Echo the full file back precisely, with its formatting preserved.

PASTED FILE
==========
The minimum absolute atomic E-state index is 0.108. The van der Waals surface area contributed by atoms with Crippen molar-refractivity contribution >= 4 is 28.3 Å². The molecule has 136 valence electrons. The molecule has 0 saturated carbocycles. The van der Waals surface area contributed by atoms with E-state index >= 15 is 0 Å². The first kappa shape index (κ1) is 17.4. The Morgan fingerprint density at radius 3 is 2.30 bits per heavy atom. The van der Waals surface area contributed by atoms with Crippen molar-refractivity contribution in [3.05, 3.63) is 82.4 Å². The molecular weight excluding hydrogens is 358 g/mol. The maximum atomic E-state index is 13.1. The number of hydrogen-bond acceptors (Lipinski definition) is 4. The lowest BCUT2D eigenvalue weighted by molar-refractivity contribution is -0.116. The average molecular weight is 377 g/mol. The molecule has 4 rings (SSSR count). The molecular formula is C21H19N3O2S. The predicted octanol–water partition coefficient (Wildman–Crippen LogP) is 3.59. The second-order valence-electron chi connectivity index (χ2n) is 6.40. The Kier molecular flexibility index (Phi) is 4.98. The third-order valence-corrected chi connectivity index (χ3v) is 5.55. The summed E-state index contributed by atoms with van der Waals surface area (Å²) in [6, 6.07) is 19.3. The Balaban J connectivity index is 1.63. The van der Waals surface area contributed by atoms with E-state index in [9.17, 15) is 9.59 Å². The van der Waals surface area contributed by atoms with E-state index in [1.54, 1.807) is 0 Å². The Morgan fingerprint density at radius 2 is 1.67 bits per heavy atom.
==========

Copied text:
The minimum absolute atomic E-state index is 0.108. The van der Waals surface area contributed by atoms with Crippen molar-refractivity contribution >= 4 is 28.3 Å². The molecule has 136 valence electrons. The molecule has 0 saturated carbocycles. The van der Waals surface area contributed by atoms with E-state index >= 15 is 0 Å². The first kappa shape index (κ1) is 17.4. The Morgan fingerprint density at radius 3 is 2.30 bits per heavy atom. The van der Waals surface area contributed by atoms with Crippen molar-refractivity contribution in [3.05, 3.63) is 82.4 Å². The molecular weight excluding hydrogens is 358 g/mol. The maximum atomic E-state index is 13.1. The number of hydrogen-bond acceptors (Lipinski definition) is 4. The lowest BCUT2D eigenvalue weighted by molar-refractivity contribution is -0.116. The average molecular weight is 377 g/mol. The molecule has 4 rings (SSSR count). The molecular formula is C21H19N3O2S. The predicted octanol–water partition coefficient (Wildman–Crippen LogP) is 3.59. The second-order valence-electron chi connectivity index (χ2n) is 6.40. The Kier molecular flexibility index (Phi) is 4.98. The third-order valence-corrected chi connectivity index (χ3v) is 5.55. The summed E-state index contributed by atoms with van der Waals surface area (Å²) in [6, 6.07) is 19.3. The Balaban J connectivity index is 1.63. The van der Waals surface area contributed by atoms with E-state index in [9.17, 15) is 9.59 Å². The van der Waals surface area contributed by atoms with E-state index in [1.54, 1.807) is 0 Å². The Morgan fingerprint density at radius 2 is 1.67 bits per heavy atom.